2013 Medicaid Changes Under ACA

The Medicaid program currently covers 1 in every 5 Americans, and is the primary public health insurance program for the low-income segment of the nation’s population, including pregnant women, children, adults with dependent children, people with disabilities, and seniors.1  The structure of the Medicaid program, jointly funded by states and federal government, has allowed state programs to remain innovative and adaptable in the ever changing regulatory, reimbursement, competitive, and technological realms of the U.S. healthcare delivery system. In 2013, Medicaid will continue to implement changes in the era of healthcare reform. Among the many factors that will impact Medicaid systems and care delivery include: (1) changing eligibility and enrollment requirements; (2) implementation of new care models; (3) physician reimbursement reforms; (4) and a challenging fiscal and economic environment. 

In 2012, median Medicaid eligibility levels for parents with dependent children were at 61 percent of the federal poverty level (FPL), and most states did not provide coverage to childless adults.2  The Patient Protection and Affordable Care Act (ACA) has proposed that state Medicaid eligibility thresholds be standardized as of January 1, 2014 to a minimum of 138 percent of the federal poverty level (FPL) for all adults under age 65.3 The majority of costs for this expansion in coverage will be funded by the federal government, but the decision regarding whether to implement these changes will be made by each state.4  If all states were to implement the proposed expansion, the estimated number of Medicaid insured individuals would rise from over 62 million currently, to more than 87 million by 2022.5  Additionally, in preparation for the proposed eligibility expansion in 2014, the ACA has mandated improvements to enrollment technology by October 1, 2013 to include web-based, paperless, real-time systems applicable to all insurance carriers, e.g., health insurance exchange programs, and state Medicaid agencies, for all eligible individuals.6  In efforts to streamline the enrollment process, 42 states have already initiated system development upgrades, and 37 states have implemented electronic application systems as of January 1, 2013.7

With the anticipated influx of Medicaid beneficiaries as a result of the ACA, Medicaid will need to address the historic lack of physician participation in the program due to low reimbursement rates, which have risen only 5% from 2008 to 2012 in comparison to the 15% increase for the same services reimbursed by Medicare over that same time frame.  On average, Medicaid physician fees in 2012 were 66 percent of Medicare fees, with primary care fees averaging only 59% of Medicare levels.8  Under the healthcare reform law, the federal government will fully fund increases in primary care reimbursement fees up to the difference in Medicaid fees as of July 1, 2009 and Medicare fee levels in 2013 and 2014, thereby resulting in primary care physicians receiving, on average, an estimated 73% increase in 2013 reimbursement alone.9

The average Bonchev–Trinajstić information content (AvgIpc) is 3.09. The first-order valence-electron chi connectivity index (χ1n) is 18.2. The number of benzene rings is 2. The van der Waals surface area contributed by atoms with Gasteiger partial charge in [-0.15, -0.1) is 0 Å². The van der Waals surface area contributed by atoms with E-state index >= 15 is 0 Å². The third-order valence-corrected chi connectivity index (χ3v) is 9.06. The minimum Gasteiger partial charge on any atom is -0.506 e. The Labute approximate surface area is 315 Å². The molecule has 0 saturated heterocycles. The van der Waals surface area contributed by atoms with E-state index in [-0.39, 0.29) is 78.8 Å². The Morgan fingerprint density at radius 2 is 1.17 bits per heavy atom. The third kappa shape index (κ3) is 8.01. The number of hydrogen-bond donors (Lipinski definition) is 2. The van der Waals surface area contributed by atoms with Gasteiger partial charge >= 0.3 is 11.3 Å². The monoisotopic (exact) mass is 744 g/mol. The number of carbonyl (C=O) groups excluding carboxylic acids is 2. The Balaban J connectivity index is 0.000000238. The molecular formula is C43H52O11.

In light of the federal deficit and an economic environment still recovering from the recession, another concern for expanding Medicaid programs is the potential for federal Medicaid cuts. However, it appears unlikely that significant Medicaid cuts will be implemented while states consider the ACA expansion.10 Given the current fiscal and economic environment, states are expected to continue cost containment measures in fiscal year 2013, and state Medicaid spending and enrollment growth are expected to remain low.11  Medicaid programs are also anticipated to adopt a variety of delivery system and payment reforms in 2013 to increase physician participation; enhance quality of care; and, improve access to and delivery of healthcare to beneficiaries.12  With the likely expansion of individuals eligible for Medicaid under the ACA eligibility requirements, the distribution of state and federal resources to support Medicaid program improvement initiatives and recruiting an adequate supply of providers will likely become integral to an individual state’s ability to provide adequate universal coverage in 2014. 

“The Medicaid Program at a Glance”, The Kaiser Family Foundation, March 2013, p. 1.

“Getting into Gear for 2014: Findings from a 5-State Survey of Eligibility, Enrollment, Renewal, and Cost-Sharing Policies in Medicaid and CHIP, 2012-2013”, by Martha Heberlein et al., The Kaiser Family Foundation, January 2013, p. 2.

“Medicaid: 3 Key Issues to Watch in 2013”, The Kaiser Family Foundation, February 22, 2013 http://www.kff.org/medicaid /quicktake_medicaid_in_2013.cfm (Accessed March 10, 2013); Ibid, The Kaiser Family Foundation, March 2013, p. 2.

“Medicaid: 3 Key Issues to Watch in 2013”, The Kaiser Family Foundation, February 22, 2013 http://www.kff.org/medicaid/ quicktake_medicaid_in_2013.cfm (Accessed March 10, 2013)

Ibid, The Kaiser Family Foundation, March 2013, p. 1-2

Ibid, The Kaiser Family Foundation, February 22, 2013.

Ibid, Heberlein et al., January 2013, p. 3.

“How Much Will Medicaid Physician Fees for Primary Care Rise in 2013?  Evidence from a 2012 Survey of Medicaid Physician Fees”, by Stephen Zuckerman and Dana Goin, The Kaiser Family Foundation, December 2012, p. 1-2.

Ibid, The Kaiser Family Foundation, February 22, 2013); Ibid, Zuckerman and Goin, December 2012, p. 2.

Ibid, The Kaiser Family Foundation, February 22, 2013.

“State Fiscal Conditions and Medicaid Program Changes, FY 2012-2013”, The Kaiser Family Foundation, November 2012, p. 3.

Ibid, The Kaiser Family Foundation, February 22, 2013; Ibid, The Kaiser Family Foundation, November 2012, p. 4.

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